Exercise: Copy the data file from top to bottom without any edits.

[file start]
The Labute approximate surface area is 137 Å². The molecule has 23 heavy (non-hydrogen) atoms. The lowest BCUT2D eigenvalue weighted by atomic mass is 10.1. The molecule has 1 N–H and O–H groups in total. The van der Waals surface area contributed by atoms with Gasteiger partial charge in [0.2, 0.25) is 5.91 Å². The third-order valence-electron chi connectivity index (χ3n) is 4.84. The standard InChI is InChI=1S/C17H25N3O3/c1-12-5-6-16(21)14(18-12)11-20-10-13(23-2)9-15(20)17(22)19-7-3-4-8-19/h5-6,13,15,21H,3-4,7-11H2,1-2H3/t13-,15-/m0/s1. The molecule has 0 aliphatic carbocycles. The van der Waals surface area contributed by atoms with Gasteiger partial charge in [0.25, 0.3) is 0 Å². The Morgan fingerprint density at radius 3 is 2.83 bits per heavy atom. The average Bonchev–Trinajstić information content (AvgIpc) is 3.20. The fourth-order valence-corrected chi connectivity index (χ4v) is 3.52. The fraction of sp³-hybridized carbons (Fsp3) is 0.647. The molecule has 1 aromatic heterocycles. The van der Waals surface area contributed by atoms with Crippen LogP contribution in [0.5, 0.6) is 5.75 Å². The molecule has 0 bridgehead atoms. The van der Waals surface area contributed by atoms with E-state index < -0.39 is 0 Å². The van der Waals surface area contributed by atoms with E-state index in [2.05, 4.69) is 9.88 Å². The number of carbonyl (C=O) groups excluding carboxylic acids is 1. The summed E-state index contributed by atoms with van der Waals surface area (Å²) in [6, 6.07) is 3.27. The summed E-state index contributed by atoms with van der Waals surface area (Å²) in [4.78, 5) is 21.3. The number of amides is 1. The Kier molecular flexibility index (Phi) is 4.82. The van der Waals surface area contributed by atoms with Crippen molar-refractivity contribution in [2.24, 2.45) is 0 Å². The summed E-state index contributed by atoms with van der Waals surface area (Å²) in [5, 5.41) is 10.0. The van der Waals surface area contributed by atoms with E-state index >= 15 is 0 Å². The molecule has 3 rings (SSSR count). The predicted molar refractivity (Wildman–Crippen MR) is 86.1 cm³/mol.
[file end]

The Labute approximate surface area is 137 Å². The molecule has 23 heavy (non-hydrogen) atoms. The lowest BCUT2D eigenvalue weighted by atomic mass is 10.1. The molecule has 1 N–H and O–H groups in total. The van der Waals surface area contributed by atoms with Gasteiger partial charge in [0.2, 0.25) is 5.91 Å². The third-order valence-electron chi connectivity index (χ3n) is 4.84. The standard InChI is InChI=1S/C17H25N3O3/c1-12-5-6-16(21)14(18-12)11-20-10-13(23-2)9-15(20)17(22)19-7-3-4-8-19/h5-6,13,15,21H,3-4,7-11H2,1-2H3/t13-,15-/m0/s1. The molecule has 0 aliphatic carbocycles. The van der Waals surface area contributed by atoms with Gasteiger partial charge in [0.25, 0.3) is 0 Å². The Morgan fingerprint density at radius 3 is 2.83 bits per heavy atom. The average Bonchev–Trinajstić information content (AvgIpc) is 3.20. The fourth-order valence-corrected chi connectivity index (χ4v) is 3.52. The fraction of sp³-hybridized carbons (Fsp3) is 0.647. The molecule has 1 aromatic heterocycles. The van der Waals surface area contributed by atoms with Crippen LogP contribution in [0.5, 0.6) is 5.75 Å². The molecule has 0 bridgehead atoms. The van der Waals surface area contributed by atoms with E-state index < -0.39 is 0 Å². The van der Waals surface area contributed by atoms with E-state index in [2.05, 4.69) is 9.88 Å². The number of carbonyl (C=O) groups excluding carboxylic acids is 1. The summed E-state index contributed by atoms with van der Waals surface area (Å²) in [6, 6.07) is 3.27. The summed E-state index contributed by atoms with van der Waals surface area (Å²) in [4.78, 5) is 21.3. The number of amides is 1. The Kier molecular flexibility index (Phi) is 4.82. The van der Waals surface area contributed by atoms with Crippen molar-refractivity contribution in [2.24, 2.45) is 0 Å². The summed E-state index contributed by atoms with van der Waals surface area (Å²) in [5, 5.41) is 10.0. The van der Waals surface area contributed by atoms with E-state index >= 15 is 0 Å². The molecule has 3 rings (SSSR count). The predicted molar refractivity (Wildman–Crippen MR) is 86.1 cm³/mol.